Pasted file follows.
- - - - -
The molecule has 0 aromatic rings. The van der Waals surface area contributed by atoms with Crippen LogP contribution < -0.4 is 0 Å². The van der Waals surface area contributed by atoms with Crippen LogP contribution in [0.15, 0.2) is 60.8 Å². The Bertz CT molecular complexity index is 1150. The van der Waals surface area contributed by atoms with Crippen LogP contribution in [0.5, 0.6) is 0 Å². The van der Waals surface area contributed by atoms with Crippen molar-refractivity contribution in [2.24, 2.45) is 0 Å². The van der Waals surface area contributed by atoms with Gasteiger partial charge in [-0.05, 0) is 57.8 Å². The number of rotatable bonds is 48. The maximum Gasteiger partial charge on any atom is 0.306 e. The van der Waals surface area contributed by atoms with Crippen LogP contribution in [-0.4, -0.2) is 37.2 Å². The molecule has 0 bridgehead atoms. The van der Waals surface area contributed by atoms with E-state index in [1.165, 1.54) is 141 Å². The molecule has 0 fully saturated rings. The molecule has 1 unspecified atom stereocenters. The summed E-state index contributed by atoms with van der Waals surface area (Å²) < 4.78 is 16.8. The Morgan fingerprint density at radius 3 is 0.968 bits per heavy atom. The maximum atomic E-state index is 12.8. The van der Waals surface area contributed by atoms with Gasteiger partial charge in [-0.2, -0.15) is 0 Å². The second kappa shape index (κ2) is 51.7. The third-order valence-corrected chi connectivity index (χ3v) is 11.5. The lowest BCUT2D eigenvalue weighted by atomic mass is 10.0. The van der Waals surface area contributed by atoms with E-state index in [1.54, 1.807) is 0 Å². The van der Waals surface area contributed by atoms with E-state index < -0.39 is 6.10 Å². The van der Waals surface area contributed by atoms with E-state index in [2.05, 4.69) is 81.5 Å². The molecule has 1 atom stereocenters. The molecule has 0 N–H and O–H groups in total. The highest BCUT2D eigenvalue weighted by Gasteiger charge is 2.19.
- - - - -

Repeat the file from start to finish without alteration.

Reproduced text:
The molecule has 0 aromatic rings. The van der Waals surface area contributed by atoms with Crippen LogP contribution < -0.4 is 0 Å². The van der Waals surface area contributed by atoms with Crippen LogP contribution in [0.15, 0.2) is 60.8 Å². The Bertz CT molecular complexity index is 1150. The van der Waals surface area contributed by atoms with Crippen LogP contribution in [0.5, 0.6) is 0 Å². The van der Waals surface area contributed by atoms with Crippen molar-refractivity contribution in [2.24, 2.45) is 0 Å². The van der Waals surface area contributed by atoms with Gasteiger partial charge in [-0.05, 0) is 57.8 Å². The number of rotatable bonds is 48. The maximum Gasteiger partial charge on any atom is 0.306 e. The van der Waals surface area contributed by atoms with Crippen LogP contribution in [-0.4, -0.2) is 37.2 Å². The molecule has 0 bridgehead atoms. The van der Waals surface area contributed by atoms with E-state index in [1.165, 1.54) is 141 Å². The molecule has 0 fully saturated rings. The molecule has 1 unspecified atom stereocenters. The summed E-state index contributed by atoms with van der Waals surface area (Å²) < 4.78 is 16.8. The Morgan fingerprint density at radius 3 is 0.968 bits per heavy atom. The maximum atomic E-state index is 12.8. The van der Waals surface area contributed by atoms with Gasteiger partial charge in [-0.2, -0.15) is 0 Å². The second kappa shape index (κ2) is 51.7. The third-order valence-corrected chi connectivity index (χ3v) is 11.5. The lowest BCUT2D eigenvalue weighted by atomic mass is 10.0. The van der Waals surface area contributed by atoms with E-state index in [1.54, 1.807) is 0 Å². The van der Waals surface area contributed by atoms with E-state index < -0.39 is 6.10 Å². The van der Waals surface area contributed by atoms with E-state index in [2.05, 4.69) is 81.5 Å². The molecule has 1 atom stereocenters. The molecule has 0 N–H and O–H groups in total. The highest BCUT2D eigenvalue weighted by Gasteiger charge is 2.19.